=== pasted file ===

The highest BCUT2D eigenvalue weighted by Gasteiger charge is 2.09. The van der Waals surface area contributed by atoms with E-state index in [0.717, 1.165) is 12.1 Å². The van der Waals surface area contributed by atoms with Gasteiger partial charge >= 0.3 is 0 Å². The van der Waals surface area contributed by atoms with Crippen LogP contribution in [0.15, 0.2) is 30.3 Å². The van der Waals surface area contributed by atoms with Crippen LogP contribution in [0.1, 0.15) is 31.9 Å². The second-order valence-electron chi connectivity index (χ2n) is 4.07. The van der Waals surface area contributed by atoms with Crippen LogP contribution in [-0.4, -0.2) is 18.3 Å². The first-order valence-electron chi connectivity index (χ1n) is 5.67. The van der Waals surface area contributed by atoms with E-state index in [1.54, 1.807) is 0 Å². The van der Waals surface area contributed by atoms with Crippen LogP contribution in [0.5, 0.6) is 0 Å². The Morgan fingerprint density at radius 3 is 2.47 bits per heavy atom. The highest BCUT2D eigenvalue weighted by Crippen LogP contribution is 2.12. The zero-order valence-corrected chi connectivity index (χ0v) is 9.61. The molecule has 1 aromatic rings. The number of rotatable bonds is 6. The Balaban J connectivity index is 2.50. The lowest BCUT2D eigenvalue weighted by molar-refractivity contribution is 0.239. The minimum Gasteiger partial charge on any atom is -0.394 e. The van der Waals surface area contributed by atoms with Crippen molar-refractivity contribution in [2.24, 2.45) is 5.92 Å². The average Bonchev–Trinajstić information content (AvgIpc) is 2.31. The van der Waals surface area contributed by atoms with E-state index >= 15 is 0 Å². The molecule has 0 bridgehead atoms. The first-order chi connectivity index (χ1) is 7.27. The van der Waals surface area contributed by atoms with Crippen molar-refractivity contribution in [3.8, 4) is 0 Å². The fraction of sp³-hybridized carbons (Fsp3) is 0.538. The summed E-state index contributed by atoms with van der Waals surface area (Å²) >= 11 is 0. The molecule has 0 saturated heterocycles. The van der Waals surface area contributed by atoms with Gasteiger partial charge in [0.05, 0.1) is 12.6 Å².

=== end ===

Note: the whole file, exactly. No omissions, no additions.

The highest BCUT2D eigenvalue weighted by Gasteiger charge is 2.09. The van der Waals surface area contributed by atoms with E-state index in [0.717, 1.165) is 12.1 Å². The van der Waals surface area contributed by atoms with Gasteiger partial charge >= 0.3 is 0 Å². The van der Waals surface area contributed by atoms with Crippen LogP contribution in [0.15, 0.2) is 30.3 Å². The van der Waals surface area contributed by atoms with Crippen LogP contribution in [0.1, 0.15) is 31.9 Å². The second-order valence-electron chi connectivity index (χ2n) is 4.07. The van der Waals surface area contributed by atoms with Crippen LogP contribution in [-0.4, -0.2) is 18.3 Å². The first-order valence-electron chi connectivity index (χ1n) is 5.67. The van der Waals surface area contributed by atoms with E-state index in [1.54, 1.807) is 0 Å². The van der Waals surface area contributed by atoms with Crippen LogP contribution in [0.5, 0.6) is 0 Å². The Morgan fingerprint density at radius 3 is 2.47 bits per heavy atom. The highest BCUT2D eigenvalue weighted by Crippen LogP contribution is 2.12. The zero-order valence-corrected chi connectivity index (χ0v) is 9.61. The molecule has 1 aromatic rings. The number of rotatable bonds is 6. The Balaban J connectivity index is 2.50. The lowest BCUT2D eigenvalue weighted by molar-refractivity contribution is 0.239. The minimum Gasteiger partial charge on any atom is -0.394 e. The van der Waals surface area contributed by atoms with Crippen molar-refractivity contribution in [2.24, 2.45) is 5.92 Å². The average Bonchev–Trinajstić information content (AvgIpc) is 2.31. The van der Waals surface area contributed by atoms with E-state index >= 15 is 0 Å². The molecule has 0 bridgehead atoms. The first-order chi connectivity index (χ1) is 7.27. The van der Waals surface area contributed by atoms with Crippen molar-refractivity contribution in [3.8, 4) is 0 Å². The fraction of sp³-hybridized carbons (Fsp3) is 0.538. The summed E-state index contributed by atoms with van der Waals surface area (Å²) >= 11 is 0. The molecule has 0 saturated heterocycles. The van der Waals surface area contributed by atoms with Gasteiger partial charge in [0.05, 0.1) is 12.6 Å².